Patience until the Coming of the Lord: A Homily on James 5:7-11

How many of you struggle with impatience?

I know I do.

I struggle with impatience at work. I have a great job and am blessed in what I get to do and who I get to do it with. Yet things don’t always go my way at work. Sometimes others make decisions that I disagree with—even decisions about me.

I struggle with impatience at home. Being married and being a parent is a wonderful thing, a calling from the Lord with great blessing. But there are many challenges contained within these blessings, such as regarding managing our home and finances and parenting our son and directing his education.

I even struggle with impatience at church. I’ve been going to my church for 19 years. I met my wife there, baptized our children there, been taught the Gospel there, and been shepherded by many leaders and good friends there. Yet there are times the church has headed in directions I do not like, or it teaches something I disagree with.

In all these areas, and many more, I get impatient. I want the conflict to go away. But, of course, usually I want the conflict to go away by having everyone agree with me!

This points to really the greatest place I struggle with impatience—me. I am tired of my struggle with impatience. I want my impatience to go away. I want to love and enjoy those around me, not to be angry, grumbly, or dissatisfied. And I want all this to happen now.

Of course, my situation today—and I would guess the situations of many of you—is not unique. James wrote to people who also struggled with impatience almost 2000 years ago.

His audience was Christian Jews in the first century. Of course, the Jews had waited long for the coming of the Messiah. They thought their waiting had been rewarded when Christ came. But almost as soon as he appeared, He went away again, suffering death on the cross. But as He arose and went to heaven, He told them to wait, for He will return again.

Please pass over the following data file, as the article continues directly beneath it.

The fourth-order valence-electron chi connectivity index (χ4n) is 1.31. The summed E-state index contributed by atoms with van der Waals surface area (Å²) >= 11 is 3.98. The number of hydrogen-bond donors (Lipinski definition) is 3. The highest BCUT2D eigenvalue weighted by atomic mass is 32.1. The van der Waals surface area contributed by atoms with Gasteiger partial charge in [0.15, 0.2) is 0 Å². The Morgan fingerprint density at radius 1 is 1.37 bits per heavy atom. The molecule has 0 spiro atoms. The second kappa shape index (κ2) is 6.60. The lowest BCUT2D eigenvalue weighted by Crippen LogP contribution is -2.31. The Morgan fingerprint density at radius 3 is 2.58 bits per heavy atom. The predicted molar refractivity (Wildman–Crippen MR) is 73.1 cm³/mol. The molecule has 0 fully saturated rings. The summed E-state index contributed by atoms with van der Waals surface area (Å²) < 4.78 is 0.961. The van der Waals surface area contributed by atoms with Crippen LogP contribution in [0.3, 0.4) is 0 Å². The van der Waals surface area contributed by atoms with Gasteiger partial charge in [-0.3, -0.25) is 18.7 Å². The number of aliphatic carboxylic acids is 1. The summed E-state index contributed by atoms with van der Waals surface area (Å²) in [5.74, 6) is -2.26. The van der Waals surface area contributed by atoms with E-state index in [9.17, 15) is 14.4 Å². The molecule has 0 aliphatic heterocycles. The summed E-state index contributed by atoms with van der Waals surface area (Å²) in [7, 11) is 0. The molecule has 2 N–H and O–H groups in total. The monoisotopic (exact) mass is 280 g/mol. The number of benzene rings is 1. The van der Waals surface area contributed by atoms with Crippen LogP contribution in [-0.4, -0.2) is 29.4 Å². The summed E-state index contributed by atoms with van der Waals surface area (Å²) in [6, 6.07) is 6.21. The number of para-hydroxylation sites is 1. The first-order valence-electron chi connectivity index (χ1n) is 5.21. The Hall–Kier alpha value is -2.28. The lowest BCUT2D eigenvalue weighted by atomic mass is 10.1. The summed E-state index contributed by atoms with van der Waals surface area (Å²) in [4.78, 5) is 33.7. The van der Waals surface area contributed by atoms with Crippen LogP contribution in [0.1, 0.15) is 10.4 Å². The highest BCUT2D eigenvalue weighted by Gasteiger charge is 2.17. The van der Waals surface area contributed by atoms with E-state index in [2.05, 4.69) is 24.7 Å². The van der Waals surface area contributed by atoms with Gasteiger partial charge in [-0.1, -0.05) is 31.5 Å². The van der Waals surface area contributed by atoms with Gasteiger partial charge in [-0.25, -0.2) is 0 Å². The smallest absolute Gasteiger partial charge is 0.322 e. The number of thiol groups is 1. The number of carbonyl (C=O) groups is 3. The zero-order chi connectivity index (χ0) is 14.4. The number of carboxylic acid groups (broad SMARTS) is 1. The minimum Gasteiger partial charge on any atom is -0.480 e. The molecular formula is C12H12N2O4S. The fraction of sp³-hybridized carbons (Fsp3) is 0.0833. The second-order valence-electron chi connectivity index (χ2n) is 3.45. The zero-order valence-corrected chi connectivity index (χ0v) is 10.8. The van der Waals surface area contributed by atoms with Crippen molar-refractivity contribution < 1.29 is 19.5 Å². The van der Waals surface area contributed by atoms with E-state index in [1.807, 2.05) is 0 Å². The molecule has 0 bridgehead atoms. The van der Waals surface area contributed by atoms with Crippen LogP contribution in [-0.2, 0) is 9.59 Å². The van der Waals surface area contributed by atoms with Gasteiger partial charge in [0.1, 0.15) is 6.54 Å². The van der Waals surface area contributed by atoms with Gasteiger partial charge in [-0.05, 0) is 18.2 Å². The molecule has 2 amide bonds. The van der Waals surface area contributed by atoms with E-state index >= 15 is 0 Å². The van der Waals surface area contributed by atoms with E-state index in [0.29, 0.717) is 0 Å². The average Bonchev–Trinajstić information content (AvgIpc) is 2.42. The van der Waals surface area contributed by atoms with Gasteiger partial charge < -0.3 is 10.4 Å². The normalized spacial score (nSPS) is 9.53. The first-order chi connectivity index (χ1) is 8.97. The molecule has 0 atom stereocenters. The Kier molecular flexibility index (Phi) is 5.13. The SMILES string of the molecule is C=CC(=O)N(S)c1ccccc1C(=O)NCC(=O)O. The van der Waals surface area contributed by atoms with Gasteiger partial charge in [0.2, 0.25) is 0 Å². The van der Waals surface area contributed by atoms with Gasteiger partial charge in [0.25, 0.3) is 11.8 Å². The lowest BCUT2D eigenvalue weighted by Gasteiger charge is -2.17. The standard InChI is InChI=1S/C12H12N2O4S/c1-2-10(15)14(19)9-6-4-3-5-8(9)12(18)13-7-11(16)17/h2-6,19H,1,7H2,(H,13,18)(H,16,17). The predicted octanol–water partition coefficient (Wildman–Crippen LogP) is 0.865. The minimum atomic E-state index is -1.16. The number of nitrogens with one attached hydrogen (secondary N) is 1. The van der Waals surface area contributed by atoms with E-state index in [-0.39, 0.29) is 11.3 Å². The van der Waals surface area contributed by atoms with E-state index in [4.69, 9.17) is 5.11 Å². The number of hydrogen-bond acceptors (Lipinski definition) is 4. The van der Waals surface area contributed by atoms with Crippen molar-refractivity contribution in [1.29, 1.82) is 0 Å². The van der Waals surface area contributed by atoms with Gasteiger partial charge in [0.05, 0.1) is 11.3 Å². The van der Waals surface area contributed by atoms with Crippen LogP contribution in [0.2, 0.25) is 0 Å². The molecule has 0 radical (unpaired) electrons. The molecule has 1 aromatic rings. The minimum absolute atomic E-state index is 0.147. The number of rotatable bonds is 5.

And not just anytime. Almost the last words in the bible are Christ saying, “Surely I am coming soon.”

But it wasn’t just that they were waiting for Christ to come. They were also waiting for their present life to become better. James knew this as well. In James 1, he tells them “Count it all joy, my brothers, when you meet trials of various kinds.” Notice he doesn’t say if, but when. James knew, just as we do today, that our lives will contain one trial after another. It is not a question of if, but when.

And isn’t this where the heart of our impatience lies? We don’t always like what we have, and though we believe there is something better on its way, we want that something better now.

James speaks to us on this is chapter five.

“Be patient, therefore, brothers, until the coming of the Lord. See how the farmer waits for the precious fruit of the earth, being patient about it, until it receives the early and the late rains. You also, be patient. Establish your hearts, for the coming of the Lord is at hand. Do not grumble against one another, brothers, so that you may not be judged; behold, the Judge is standing at the door.”

In some ways, just like then, today the coming of the Lord is at hand. And just like then, today we are struggling as we wait for it.

So we say, “He promised he was coming soon. Where is He?”

Peter gives us the answer:

They will say, “Where is the promise of his coming? For ever since the fathers fell asleep, all things are continuing as they were from the beginning of creation.” For they deliberately overlook this fact, that the heavens existed long ago, and the earth was formed out of water and through water by the word of God, 6 and that by means of these the world that then existed was deluged with water and perished. 7 But by the same word the heavens and earth that now exist are stored up for fire, being kept until the day of judgment and destruction of the ungodly. 8 But do not overlook this one fact, beloved, that with the Lord one day is as a thousand years, and a thousand years as one day. 9 The Lord is not slow to fulfill his promise as some count slowness, but is patient toward you, not wishing that any should perish, but that all should reach repentance. 2 Peter 3:4-9 (ESV)

We see that God sees a thousand years as one day. But we are also told that Christ is coming soon. And if we fail to grasp hold of God’s perspective on this, we impoverish our souls. If we fail to see how Christ’s coming is near, then God himself will seem far off. His promises will seem distant. His gifts will seem as if they are for others.